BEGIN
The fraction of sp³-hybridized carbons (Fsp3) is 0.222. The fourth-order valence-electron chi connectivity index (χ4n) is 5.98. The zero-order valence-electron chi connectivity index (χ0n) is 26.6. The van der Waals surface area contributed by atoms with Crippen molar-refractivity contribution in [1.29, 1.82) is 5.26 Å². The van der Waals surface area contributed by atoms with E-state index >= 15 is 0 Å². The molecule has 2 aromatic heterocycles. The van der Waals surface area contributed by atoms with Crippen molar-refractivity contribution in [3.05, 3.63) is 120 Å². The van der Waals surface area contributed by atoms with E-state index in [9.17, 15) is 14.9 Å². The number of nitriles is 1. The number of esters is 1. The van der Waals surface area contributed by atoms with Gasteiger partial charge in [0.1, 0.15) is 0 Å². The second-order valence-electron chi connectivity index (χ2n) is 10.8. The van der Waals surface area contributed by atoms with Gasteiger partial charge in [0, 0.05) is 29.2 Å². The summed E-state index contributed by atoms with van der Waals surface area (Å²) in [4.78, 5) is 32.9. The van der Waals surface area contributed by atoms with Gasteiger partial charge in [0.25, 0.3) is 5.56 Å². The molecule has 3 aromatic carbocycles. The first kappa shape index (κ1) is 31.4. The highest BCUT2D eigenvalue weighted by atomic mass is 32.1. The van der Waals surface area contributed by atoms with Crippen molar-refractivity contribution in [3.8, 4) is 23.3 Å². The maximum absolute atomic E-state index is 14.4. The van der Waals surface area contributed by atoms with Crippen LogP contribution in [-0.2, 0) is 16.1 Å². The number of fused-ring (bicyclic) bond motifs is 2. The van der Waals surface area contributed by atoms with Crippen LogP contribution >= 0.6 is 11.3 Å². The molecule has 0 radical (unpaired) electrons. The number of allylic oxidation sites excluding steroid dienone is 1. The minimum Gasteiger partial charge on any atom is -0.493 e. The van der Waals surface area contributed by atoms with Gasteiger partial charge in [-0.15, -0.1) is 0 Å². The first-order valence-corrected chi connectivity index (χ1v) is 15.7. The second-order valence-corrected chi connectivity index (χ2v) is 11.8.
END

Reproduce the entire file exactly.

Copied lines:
The fraction of sp³-hybridized carbons (Fsp3) is 0.222. The fourth-order valence-electron chi connectivity index (χ4n) is 5.98. The zero-order valence-electron chi connectivity index (χ0n) is 26.6. The van der Waals surface area contributed by atoms with Crippen molar-refractivity contribution in [1.29, 1.82) is 5.26 Å². The van der Waals surface area contributed by atoms with E-state index >= 15 is 0 Å². The molecule has 2 aromatic heterocycles. The van der Waals surface area contributed by atoms with Crippen molar-refractivity contribution in [3.05, 3.63) is 120 Å². The van der Waals surface area contributed by atoms with E-state index in [9.17, 15) is 14.9 Å². The number of nitriles is 1. The number of esters is 1. The van der Waals surface area contributed by atoms with Gasteiger partial charge in [0.1, 0.15) is 0 Å². The second-order valence-electron chi connectivity index (χ2n) is 10.8. The van der Waals surface area contributed by atoms with Gasteiger partial charge in [0, 0.05) is 29.2 Å². The summed E-state index contributed by atoms with van der Waals surface area (Å²) in [4.78, 5) is 32.9. The van der Waals surface area contributed by atoms with Gasteiger partial charge in [0.25, 0.3) is 5.56 Å². The molecule has 3 aromatic carbocycles. The first kappa shape index (κ1) is 31.4. The highest BCUT2D eigenvalue weighted by atomic mass is 32.1. The van der Waals surface area contributed by atoms with Crippen molar-refractivity contribution in [3.8, 4) is 23.3 Å². The maximum absolute atomic E-state index is 14.4. The van der Waals surface area contributed by atoms with Crippen LogP contribution in [-0.2, 0) is 16.1 Å². The number of fused-ring (bicyclic) bond motifs is 2. The van der Waals surface area contributed by atoms with Crippen LogP contribution >= 0.6 is 11.3 Å². The molecule has 0 radical (unpaired) electrons. The number of allylic oxidation sites excluding steroid dienone is 1. The minimum Gasteiger partial charge on any atom is -0.493 e. The van der Waals surface area contributed by atoms with Gasteiger partial charge in [-0.15, -0.1) is 0 Å². The first-order valence-corrected chi connectivity index (χ1v) is 15.7. The second-order valence-corrected chi connectivity index (χ2v) is 11.8.